Build End-to-End ML Workflows with Kubernetes and Apache Airflow
Halodoc’s team explains how they leveraged Apache Airflow and Kubernetes, to move beyond CRONTAB and manage batch inference workloads. In the previous article, they outlined how they built their ML platform using Kubeflow on Amazon EKS.

Overview of Deep Learning Architectures Computers Use to Detect Objects
In this article, the author provides a brief overview of deep learning architectures that help computers detect objects. The list includes convolutional neural networks, object detection datasets, R-CNN, fast R-CNN, YOLO, and more.

How to Build E(n) Equivariant Normalizing Flows, for Points with Features?
In this article, you’ll find the techniques that Emiel Hoogeboom and his team used to make E(n) Equivariant Flows. It explores Normalizing Flows, Continuous Time Normalizing Flows, E(n) Equivariant GNNs, Argmax Flows, and tying it together for E(n) Normalizing Flows.

Do You Read Excel Files with Python? There is a 1000x Faster Way.
Many Python users rely on excel files to load/store data, because business people like to share data in excel or csv format. Unfortunately, Python is very slow with Excel files. In this article, you’ll find five ways to load data in Python, to achieve a 3x increase in speed.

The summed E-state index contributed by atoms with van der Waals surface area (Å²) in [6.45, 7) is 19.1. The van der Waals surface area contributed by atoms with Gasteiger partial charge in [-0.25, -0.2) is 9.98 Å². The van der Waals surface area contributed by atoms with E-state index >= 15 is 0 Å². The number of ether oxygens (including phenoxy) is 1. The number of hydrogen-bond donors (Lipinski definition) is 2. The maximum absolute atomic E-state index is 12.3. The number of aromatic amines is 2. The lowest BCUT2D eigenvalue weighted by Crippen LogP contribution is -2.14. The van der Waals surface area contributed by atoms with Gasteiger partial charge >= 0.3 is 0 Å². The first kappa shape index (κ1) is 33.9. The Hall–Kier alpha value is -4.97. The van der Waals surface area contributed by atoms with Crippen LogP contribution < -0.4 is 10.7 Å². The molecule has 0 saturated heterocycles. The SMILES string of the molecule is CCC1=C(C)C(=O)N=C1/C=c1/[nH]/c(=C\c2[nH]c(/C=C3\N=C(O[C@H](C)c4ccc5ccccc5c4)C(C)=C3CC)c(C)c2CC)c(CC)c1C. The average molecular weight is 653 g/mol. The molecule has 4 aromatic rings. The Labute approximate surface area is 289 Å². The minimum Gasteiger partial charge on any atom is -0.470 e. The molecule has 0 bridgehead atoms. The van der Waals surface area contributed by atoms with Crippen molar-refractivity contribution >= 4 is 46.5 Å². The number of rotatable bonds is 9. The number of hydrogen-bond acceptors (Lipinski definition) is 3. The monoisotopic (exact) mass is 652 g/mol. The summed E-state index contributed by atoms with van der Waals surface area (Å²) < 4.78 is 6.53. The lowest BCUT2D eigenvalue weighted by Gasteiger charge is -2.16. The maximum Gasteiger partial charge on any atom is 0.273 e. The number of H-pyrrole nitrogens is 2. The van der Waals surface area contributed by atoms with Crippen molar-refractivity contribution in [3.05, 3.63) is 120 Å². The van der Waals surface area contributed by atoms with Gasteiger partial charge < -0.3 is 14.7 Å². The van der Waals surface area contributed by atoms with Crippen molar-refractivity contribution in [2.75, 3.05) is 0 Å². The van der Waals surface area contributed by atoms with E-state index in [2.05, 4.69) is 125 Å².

The Importance of Layered Thinking in Data Engineering
This article will offer you guidelines to build sustainable and robust data pipelines. You’ll experiment with a real-world example and, by the end of the article, you’ll understand why a layered data engineering approach is a must.

Elastic Distributed Training with XGBoost on Ray
In this research article, the team at Uber Engineering discusses how to move distributed XGBoost on Ray and how to find the right abstractions to seamlessly incorporate Ray and XGBoost Ray into Uber’s ML ecosystem.

Tuning Model Performance
Creating and maintaining a high performing model is an iterative process. Michelangelo, Uber’s Machine Learning platform, provides a large catalog of functionalities that can be used during model development and tuning stages. Learn how to use it in this article.


ClawCraneNet: Leveraging Object-level Relation for Text-based Video Segmentation
In this paper, Chen Liang et al. introduce a novel approach of imitating how humans segment an object with the language guidance. Extensive experiments on A2D Sentences and J-HMDB Sentences show that the method outperforms state-of-the-art methods by a large margin. Qualitative results also show that the team’s results are more explainable.

Graph Transformer Networks: Learning Meta-path Graphs to Improve GNNs